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iconology was an explanation of an image

Students involved in research on Byzantine, medieval, and Renaissance art will quickly learn that the art of those historical epochs is undisputedly difficult to decipher without some study of the history and theology. The texts on Christian art by Émile Mâle (1984), Erwin Panofsky (1953 and 1972), and Otto von Simson (1956) evidenced a careful interweaving of theology, scripture, and church history as connectors in the visual codes in the individual artworks analyzed. During the late 1960s the formal academic concern for the creative process corresponded with more than a comparative analysis of the aesthetic and the spiritual experience. Rather, fascination grew with the code of visual vocabulary and the mode by which images communicate ideas, as seen in the 1969 and 1974 texts of Rudolf Arnheim (b. 1904) and the 1971 text by Martin Heidegger (1889–1976).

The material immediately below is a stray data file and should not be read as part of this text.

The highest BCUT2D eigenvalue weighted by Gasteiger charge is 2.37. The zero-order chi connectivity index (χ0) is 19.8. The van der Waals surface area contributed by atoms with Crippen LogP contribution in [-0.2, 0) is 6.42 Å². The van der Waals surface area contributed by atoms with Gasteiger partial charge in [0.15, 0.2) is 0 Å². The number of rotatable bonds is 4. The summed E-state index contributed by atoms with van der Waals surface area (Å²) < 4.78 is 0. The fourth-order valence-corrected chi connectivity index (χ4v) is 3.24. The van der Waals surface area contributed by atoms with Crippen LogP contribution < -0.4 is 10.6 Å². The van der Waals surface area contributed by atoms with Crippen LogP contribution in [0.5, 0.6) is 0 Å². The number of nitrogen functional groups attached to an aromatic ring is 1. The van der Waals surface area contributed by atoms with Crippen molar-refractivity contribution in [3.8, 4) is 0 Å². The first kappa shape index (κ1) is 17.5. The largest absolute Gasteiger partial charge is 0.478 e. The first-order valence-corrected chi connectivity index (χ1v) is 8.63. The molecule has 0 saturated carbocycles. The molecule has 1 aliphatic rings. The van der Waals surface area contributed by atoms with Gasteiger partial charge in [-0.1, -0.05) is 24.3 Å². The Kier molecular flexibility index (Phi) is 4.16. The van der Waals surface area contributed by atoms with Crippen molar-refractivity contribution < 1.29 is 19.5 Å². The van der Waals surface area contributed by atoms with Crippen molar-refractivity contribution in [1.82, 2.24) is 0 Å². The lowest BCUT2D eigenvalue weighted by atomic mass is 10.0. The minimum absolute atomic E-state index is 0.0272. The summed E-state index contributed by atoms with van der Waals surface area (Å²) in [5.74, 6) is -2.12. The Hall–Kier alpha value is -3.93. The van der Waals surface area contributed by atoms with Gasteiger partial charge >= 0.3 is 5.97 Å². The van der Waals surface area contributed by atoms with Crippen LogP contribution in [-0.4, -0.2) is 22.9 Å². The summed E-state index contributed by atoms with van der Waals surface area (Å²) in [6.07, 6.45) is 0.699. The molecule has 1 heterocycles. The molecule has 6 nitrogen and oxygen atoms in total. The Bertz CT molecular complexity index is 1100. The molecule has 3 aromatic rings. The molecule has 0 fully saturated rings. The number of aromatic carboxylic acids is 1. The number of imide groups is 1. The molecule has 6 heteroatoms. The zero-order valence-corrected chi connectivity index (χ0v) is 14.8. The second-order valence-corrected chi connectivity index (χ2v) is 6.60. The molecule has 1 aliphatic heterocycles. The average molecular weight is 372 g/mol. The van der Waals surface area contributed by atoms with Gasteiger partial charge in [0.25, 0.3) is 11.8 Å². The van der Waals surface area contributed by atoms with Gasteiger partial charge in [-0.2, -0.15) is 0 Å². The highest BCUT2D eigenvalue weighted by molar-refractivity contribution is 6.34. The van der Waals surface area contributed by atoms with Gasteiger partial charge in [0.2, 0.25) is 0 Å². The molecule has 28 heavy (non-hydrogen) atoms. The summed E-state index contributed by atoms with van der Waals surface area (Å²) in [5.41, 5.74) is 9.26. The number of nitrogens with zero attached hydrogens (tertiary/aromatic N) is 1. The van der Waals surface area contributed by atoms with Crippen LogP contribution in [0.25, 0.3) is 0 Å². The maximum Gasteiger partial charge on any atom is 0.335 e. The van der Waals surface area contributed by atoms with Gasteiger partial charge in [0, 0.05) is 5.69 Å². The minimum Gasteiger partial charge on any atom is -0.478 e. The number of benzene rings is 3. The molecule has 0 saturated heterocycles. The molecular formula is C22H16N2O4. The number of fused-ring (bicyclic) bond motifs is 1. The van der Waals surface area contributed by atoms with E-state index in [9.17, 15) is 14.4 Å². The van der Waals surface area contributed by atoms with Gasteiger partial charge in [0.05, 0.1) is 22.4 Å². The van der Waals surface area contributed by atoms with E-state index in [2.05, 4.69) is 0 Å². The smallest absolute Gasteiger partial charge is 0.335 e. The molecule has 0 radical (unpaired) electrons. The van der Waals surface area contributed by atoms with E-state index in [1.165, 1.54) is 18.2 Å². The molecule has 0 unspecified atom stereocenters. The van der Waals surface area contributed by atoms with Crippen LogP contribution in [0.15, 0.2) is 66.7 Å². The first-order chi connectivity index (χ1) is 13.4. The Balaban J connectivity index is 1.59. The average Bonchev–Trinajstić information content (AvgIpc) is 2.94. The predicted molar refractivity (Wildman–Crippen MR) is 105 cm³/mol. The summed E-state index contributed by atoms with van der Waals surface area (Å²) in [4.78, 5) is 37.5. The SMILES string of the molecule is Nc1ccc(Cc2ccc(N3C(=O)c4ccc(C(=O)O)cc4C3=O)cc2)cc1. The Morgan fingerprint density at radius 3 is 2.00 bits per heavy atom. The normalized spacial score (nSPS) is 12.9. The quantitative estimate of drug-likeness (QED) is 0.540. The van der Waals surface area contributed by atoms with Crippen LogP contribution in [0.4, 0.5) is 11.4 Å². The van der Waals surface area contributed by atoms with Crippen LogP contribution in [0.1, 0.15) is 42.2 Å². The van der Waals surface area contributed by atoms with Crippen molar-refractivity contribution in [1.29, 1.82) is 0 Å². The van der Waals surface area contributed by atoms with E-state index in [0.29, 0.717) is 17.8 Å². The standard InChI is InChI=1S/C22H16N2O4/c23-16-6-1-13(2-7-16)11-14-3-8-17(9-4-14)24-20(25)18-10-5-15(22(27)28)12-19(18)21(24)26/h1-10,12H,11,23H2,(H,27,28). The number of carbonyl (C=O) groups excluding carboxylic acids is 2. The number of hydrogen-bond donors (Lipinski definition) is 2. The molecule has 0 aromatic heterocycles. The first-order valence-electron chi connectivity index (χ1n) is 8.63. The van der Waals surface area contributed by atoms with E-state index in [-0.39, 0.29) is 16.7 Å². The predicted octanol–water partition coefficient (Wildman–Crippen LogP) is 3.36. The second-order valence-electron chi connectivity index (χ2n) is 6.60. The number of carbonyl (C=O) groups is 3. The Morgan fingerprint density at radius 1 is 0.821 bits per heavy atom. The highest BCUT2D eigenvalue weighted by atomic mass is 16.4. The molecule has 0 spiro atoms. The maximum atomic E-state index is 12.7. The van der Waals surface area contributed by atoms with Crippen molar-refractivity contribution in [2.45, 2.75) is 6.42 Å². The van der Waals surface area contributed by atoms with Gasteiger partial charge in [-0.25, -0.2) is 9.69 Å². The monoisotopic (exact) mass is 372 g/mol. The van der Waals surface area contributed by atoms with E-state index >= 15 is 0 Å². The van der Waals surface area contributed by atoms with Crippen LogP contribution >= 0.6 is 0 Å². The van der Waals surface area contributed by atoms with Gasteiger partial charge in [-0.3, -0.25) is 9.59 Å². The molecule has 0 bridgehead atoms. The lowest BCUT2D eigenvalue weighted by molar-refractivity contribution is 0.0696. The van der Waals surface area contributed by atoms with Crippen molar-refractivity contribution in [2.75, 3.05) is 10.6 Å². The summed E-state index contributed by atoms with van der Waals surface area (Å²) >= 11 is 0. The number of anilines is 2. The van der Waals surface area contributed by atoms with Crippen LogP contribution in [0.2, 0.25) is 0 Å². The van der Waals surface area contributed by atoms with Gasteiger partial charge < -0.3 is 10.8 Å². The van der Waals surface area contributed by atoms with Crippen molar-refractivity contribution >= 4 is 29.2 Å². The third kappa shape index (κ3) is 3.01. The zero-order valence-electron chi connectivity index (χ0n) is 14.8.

Art-centered investigations begin with a fascination with or spotlight on art, particularly a specific work of art. Critical in this mode of analysis are the topics of the origin of the work of art, the “reading” of the signs and symbols, and recognition of the cultural and historic context as formative in the shaping of the artist and the artistic vision. Scholars who operate from this category of “art-centered investi-gations” are predominantly art historians, art critics, and aestheticians who typically analyze the art and religion of one faith tradition, as evidenced by Hisamatsu Shin’ichi’s (1889–1980) study of Zen Buddhist art (1982), André Grabar’s (1896–1990) texts on Christian art and iconography (1968), and Stella Kramrisch’s (1898–1993) work on Hindu art and architecture (1946 and 1965).